But most of the states don't allow anyone unlicensed to use "architect", "architecture", or "architectural" in their titles. A few states also regulate "designer". Insurance companies dictate to firms that they not use "manager" or "project" in the titles of unlicensed people. That pretty much leaves titles like "technician" and "intern" (see lots of other threads on that.)
I think you're being a little oversensitive.
quizzical, i don't think it's limited to nyc or la. petty academic cronyism happens everywhere. when i finished grad school, i felt very apprehensive about getting out of that loop, that the quality of the work i was doing would suffer. instead i found that there's a lot you can learn, about obvious things like professional practice and construction, that you will have a very difficult time learning within the academic/starchitect circles. it was an essential part of my education to get away from that insular world. i am looking for more of a balance these days between pure design and service professionalism, but i feel the time away from the academic world and the knowledge gained has only helped me as i move back towards work with more of a design emphasis.
just thinking about alias' circumstances and observations makes me sad. that's not who we are, is it? not seeing it here, anyway.
imho, alias' views seem to be focused on "academically connected starchitect scene in NYC"...my advice mirrors some of the above: look for an architecture firm interested in producing quality buildings with a solid professional practice.
Steven...no, not us in the professional "trenches".
question to everyone, is it wrong to suggest that firms that are involved in unethical practices (hiring, professionally...such as "trading sex for references") be held accountable in non-anonymous terms. perhaps not in on-line forums, but maybe in a letter to your state licensing board and the aia.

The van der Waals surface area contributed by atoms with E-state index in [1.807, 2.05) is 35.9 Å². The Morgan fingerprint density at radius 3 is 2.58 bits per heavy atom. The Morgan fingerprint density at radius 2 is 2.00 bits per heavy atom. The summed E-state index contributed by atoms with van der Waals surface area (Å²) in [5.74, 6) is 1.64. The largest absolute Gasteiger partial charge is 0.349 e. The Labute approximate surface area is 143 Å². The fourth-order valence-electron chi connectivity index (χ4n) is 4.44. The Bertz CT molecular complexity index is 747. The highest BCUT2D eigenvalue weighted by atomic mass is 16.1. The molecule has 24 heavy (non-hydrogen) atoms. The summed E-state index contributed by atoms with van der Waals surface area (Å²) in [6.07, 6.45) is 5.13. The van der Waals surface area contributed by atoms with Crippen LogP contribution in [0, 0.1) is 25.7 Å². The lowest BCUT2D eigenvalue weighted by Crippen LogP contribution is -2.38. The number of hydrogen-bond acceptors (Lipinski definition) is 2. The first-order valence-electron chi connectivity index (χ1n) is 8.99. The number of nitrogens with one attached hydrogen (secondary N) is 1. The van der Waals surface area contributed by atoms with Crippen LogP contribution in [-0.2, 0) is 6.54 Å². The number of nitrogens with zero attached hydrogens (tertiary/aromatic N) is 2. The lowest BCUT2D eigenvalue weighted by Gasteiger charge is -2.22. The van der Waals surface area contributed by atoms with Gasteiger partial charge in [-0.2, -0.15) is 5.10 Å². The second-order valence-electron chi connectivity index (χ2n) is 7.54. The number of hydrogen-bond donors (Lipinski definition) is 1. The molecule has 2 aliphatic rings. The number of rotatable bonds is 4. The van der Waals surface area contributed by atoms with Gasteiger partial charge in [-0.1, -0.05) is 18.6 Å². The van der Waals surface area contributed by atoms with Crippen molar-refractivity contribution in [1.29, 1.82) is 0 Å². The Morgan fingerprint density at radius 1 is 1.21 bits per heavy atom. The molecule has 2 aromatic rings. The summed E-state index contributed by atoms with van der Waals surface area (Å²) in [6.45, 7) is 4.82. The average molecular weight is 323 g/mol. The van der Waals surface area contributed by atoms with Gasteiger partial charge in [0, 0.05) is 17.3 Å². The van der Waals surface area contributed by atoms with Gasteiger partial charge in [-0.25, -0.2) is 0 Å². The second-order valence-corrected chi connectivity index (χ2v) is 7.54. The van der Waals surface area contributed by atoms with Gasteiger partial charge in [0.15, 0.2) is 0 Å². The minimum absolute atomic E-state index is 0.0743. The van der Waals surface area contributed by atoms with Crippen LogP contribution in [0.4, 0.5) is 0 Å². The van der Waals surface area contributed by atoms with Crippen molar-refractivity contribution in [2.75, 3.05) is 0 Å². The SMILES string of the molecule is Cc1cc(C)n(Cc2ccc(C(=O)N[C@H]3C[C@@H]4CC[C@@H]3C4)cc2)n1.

the aia has a well defined procedure for dealing with complaints related to possible violations of their Canons of Ethics ... see: Rules of Procedure
The AIA has a well defined procedure, and every year the AIA "court" hears a bunch of cases. But the AIA has no actual regulatory powers, and the only things they can do are "censure" or "sanction" the member (which means the member gets written up in the annals of AIA decisions, and they get an official sanction or censure letter), or they can expel the member from the AIA.
These ceremonious AIA measures can be enough to shame an employer who does something like refuss to let a former employee take work samples with them, or fails to give a former partner or a collaborating firm credit for their work on a project that is published or used in marketing materials, or includes the resumes of people they haven't hired yet in a firm qualifications package.
But something like trading sex for references is obviously a criminal matter and the AIA doesn't have any mechanism to deal with that. It's obviously a matter for law enforcement and the judicial system. State licensing boards can suspend or revoke licenses of architects convicted of crimes, but they can't investigate this type of crime. The AIA can also revoke membership of those convicted of crimes.
@ Bloopox - that's exactly the first thing I thought, so I asked for clarification on their use of the term, pointing out that the usual title for people with my level of experience was 'junior architect' but they said, no, they were only hiring at the intern level, not looking for junior architects. I have 3 years professional experience, 2 degrees in architecture, and I've been out of grad school for a year ...
@ simples - I think another question for the AIA and licensing boards is the use of the term 'Architect' by people that aren't. There are so many of these places, all over the country but especially in the big east and west coast academic towns, that have no licensed architects at any level in the firm. As someone who's trying to contine to develop professionally, with the eventual goal of becoming a real (ie licensed) architect, wading through all the fakers takes a lot of time, there should be a big sign on the door warning people away: No IDP Available Here. That's a lot more prevalent, easier to verify, and legally actionable than sex for references about which I only know one example, and it's barely more than a second hand rumor, but I like it because it makes a nice capper to my own misguided attempts to submit material to this same firm.